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Target 4Q hurt by Canada investment, weak holiday

Published on NewsOK Modified: February 27, 2013 at 5:39 pm •  Published: February 27, 2013

NEW YORK (AP) — Target is setting its bullseye on Canada in 2013.

Its investment in a Canadian launch this year and weaker-than-expected holiday sales caused Target Corp.'s net income to fall 2 percent in the fourth quarter of last year. But the second largest discounter in the U.S. said its foray into Canada, policy of matching competitors' prices and new designer lines will help its business this year.

"We believe that we are well positioned to succeed even in this uncertain environment, said CEO Gregg Steinhafel said in a call with investors.

The big-box retailer, known for its cheap but trendy merchandise, pulled out all the stops to lure in cautious shoppers during the winter holiday season, which runs from November through December. It launched a line of gifts created by 24 high profile designers in partnership with luxury department store Neiman Marcus and offered to match prices of online competitors such as,, and

But the initiatives did not spur customers to buy more during the period, a time when retailers can make up as much as 40 percent of their annual revenue. In fact, Target noted that sales "bar belled," meaning that they were strong around Black Friday, the busy shopping day after Thanksgiving, and the days before and after Christmas, but not in between.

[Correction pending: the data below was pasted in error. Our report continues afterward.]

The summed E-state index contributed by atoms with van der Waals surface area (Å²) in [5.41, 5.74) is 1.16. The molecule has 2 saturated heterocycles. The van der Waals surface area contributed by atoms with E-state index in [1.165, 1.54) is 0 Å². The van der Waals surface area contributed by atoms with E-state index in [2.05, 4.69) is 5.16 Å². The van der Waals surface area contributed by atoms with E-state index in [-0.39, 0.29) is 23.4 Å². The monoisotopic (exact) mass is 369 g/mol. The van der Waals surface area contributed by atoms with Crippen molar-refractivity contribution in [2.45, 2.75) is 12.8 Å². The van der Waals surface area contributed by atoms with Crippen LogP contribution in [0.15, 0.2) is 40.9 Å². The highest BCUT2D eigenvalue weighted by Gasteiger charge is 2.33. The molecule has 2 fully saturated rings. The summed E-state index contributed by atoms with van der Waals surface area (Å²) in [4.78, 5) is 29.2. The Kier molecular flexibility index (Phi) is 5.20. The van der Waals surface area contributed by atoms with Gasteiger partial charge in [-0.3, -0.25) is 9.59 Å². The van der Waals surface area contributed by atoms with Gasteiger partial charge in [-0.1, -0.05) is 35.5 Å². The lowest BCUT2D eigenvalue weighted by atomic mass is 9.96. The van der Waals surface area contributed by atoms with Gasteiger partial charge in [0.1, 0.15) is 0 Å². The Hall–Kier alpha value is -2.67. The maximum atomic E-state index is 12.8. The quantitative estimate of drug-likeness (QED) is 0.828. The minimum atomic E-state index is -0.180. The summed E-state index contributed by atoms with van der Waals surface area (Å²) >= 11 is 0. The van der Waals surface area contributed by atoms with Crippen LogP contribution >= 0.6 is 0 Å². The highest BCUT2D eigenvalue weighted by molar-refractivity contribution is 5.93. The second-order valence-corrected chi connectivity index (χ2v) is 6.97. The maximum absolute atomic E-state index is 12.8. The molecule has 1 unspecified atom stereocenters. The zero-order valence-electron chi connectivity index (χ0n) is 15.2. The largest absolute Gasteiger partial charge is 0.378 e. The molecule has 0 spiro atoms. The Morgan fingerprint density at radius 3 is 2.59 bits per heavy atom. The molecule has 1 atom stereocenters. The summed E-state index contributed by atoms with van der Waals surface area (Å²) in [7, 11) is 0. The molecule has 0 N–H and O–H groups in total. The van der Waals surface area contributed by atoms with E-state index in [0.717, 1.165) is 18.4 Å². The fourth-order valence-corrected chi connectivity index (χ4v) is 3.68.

Overall, Target's number of transactions fell 1 percent during the quarter, although the amount spent per transaction rose 1.4 percent. The company said its gross margin — the percentage of each dollar in revenue made that a company actually keeps — declined during the quarter due to holiday markdowns.

Edward Jones analyst Brian Yarbrough said the problem during the holidays was seasonal merchandise that didn't sell during a slow December. But overall it was a decent report, he added.

"Results were in-line, and forward guidance was pretty solid," he said.

Many had wondered how Target would do now that consumers are being squeezed by an increase in the Social Security payroll tax of 2 percentage points that was rolled out last month. Burger King and Wal-Mart have already noticed a pull-back from the tax hike.

Steinhafel did not mention an effect in the fourth quarter, but said that the payroll tax increase was one of several challenges that are giving the company a "tempered" view of revenue in 2013.

"While there are some encouraging signs in the housing market, volatility in consumer confidence, the payroll tax increase and rise in the price of gas all present incremental headwinds," Steinhafel said Wednesday in a call with analysts.

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